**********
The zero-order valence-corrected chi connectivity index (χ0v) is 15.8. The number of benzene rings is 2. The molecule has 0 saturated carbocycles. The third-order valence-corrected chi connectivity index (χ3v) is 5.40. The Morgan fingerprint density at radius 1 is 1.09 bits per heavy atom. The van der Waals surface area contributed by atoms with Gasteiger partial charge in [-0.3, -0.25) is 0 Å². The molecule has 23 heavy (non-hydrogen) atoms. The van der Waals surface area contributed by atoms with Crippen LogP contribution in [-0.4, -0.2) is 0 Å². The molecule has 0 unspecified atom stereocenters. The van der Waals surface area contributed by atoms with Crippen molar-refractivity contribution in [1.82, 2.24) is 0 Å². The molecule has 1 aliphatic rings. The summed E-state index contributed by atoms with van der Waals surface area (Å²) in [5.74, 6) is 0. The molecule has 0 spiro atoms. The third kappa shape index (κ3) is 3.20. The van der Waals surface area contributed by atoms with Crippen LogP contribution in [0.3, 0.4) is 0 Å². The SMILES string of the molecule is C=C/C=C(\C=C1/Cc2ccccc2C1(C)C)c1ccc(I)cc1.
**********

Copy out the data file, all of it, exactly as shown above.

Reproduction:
The zero-order valence-corrected chi connectivity index (χ0v) is 15.8. The number of benzene rings is 2. The molecule has 0 saturated carbocycles. The third-order valence-corrected chi connectivity index (χ3v) is 5.40. The Morgan fingerprint density at radius 1 is 1.09 bits per heavy atom. The van der Waals surface area contributed by atoms with Gasteiger partial charge in [-0.3, -0.25) is 0 Å². The molecule has 23 heavy (non-hydrogen) atoms. The van der Waals surface area contributed by atoms with Crippen LogP contribution in [-0.4, -0.2) is 0 Å². The molecule has 0 unspecified atom stereocenters. The van der Waals surface area contributed by atoms with Crippen molar-refractivity contribution in [1.82, 2.24) is 0 Å². The molecule has 1 aliphatic rings. The summed E-state index contributed by atoms with van der Waals surface area (Å²) in [5.74, 6) is 0. The molecule has 0 spiro atoms. The third kappa shape index (κ3) is 3.20. The van der Waals surface area contributed by atoms with Crippen LogP contribution in [0.3, 0.4) is 0 Å². The SMILES string of the molecule is C=C/C=C(\C=C1/Cc2ccccc2C1(C)C)c1ccc(I)cc1.